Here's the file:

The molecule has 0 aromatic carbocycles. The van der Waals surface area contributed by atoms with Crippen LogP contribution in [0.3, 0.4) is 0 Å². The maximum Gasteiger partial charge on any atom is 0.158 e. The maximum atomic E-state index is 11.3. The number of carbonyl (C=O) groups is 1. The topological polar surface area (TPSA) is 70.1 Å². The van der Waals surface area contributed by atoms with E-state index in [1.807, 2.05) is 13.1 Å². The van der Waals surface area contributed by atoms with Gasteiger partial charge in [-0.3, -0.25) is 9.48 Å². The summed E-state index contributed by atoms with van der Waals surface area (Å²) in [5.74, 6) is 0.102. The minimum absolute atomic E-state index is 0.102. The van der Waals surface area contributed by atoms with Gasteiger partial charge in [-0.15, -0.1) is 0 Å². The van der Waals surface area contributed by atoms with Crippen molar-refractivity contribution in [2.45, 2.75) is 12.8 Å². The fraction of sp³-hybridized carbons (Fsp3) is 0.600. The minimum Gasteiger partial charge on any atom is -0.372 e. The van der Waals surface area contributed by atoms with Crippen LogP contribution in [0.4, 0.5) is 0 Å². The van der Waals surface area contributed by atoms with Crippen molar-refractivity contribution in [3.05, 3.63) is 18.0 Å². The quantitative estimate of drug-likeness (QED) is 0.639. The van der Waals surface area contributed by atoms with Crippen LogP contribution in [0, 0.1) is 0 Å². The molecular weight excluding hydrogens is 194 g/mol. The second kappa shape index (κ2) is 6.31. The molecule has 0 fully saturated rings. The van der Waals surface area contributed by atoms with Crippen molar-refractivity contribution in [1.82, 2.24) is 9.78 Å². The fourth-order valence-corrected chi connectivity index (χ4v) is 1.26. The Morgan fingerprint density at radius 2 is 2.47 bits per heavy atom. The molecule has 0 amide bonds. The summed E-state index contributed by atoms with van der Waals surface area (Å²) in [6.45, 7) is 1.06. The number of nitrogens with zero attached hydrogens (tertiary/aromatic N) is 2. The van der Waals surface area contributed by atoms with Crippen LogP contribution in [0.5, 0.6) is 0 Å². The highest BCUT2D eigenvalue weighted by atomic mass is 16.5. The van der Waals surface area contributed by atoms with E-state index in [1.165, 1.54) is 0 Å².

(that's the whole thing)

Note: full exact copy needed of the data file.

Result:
The molecule has 0 aromatic carbocycles. The van der Waals surface area contributed by atoms with Crippen LogP contribution in [0.3, 0.4) is 0 Å². The maximum Gasteiger partial charge on any atom is 0.158 e. The maximum atomic E-state index is 11.3. The number of carbonyl (C=O) groups is 1. The topological polar surface area (TPSA) is 70.1 Å². The van der Waals surface area contributed by atoms with E-state index in [1.807, 2.05) is 13.1 Å². The van der Waals surface area contributed by atoms with Gasteiger partial charge in [-0.3, -0.25) is 9.48 Å². The summed E-state index contributed by atoms with van der Waals surface area (Å²) in [5.74, 6) is 0.102. The minimum absolute atomic E-state index is 0.102. The van der Waals surface area contributed by atoms with Gasteiger partial charge in [-0.15, -0.1) is 0 Å². The van der Waals surface area contributed by atoms with Crippen molar-refractivity contribution in [2.45, 2.75) is 12.8 Å². The fraction of sp³-hybridized carbons (Fsp3) is 0.600. The minimum Gasteiger partial charge on any atom is -0.372 e. The van der Waals surface area contributed by atoms with Crippen LogP contribution in [0.4, 0.5) is 0 Å². The van der Waals surface area contributed by atoms with Crippen molar-refractivity contribution in [3.05, 3.63) is 18.0 Å². The quantitative estimate of drug-likeness (QED) is 0.639. The van der Waals surface area contributed by atoms with Crippen LogP contribution in [0, 0.1) is 0 Å². The molecular weight excluding hydrogens is 194 g/mol. The second kappa shape index (κ2) is 6.31. The molecule has 0 fully saturated rings. The van der Waals surface area contributed by atoms with Crippen molar-refractivity contribution in [1.82, 2.24) is 9.78 Å². The fourth-order valence-corrected chi connectivity index (χ4v) is 1.26. The Morgan fingerprint density at radius 2 is 2.47 bits per heavy atom. The molecule has 0 amide bonds. The summed E-state index contributed by atoms with van der Waals surface area (Å²) in [6.45, 7) is 1.06. The number of nitrogens with zero attached hydrogens (tertiary/aromatic N) is 2. The van der Waals surface area contributed by atoms with Crippen LogP contribution in [0.5, 0.6) is 0 Å². The highest BCUT2D eigenvalue weighted by atomic mass is 16.5. The van der Waals surface area contributed by atoms with E-state index in [1.165, 1.54) is 0 Å².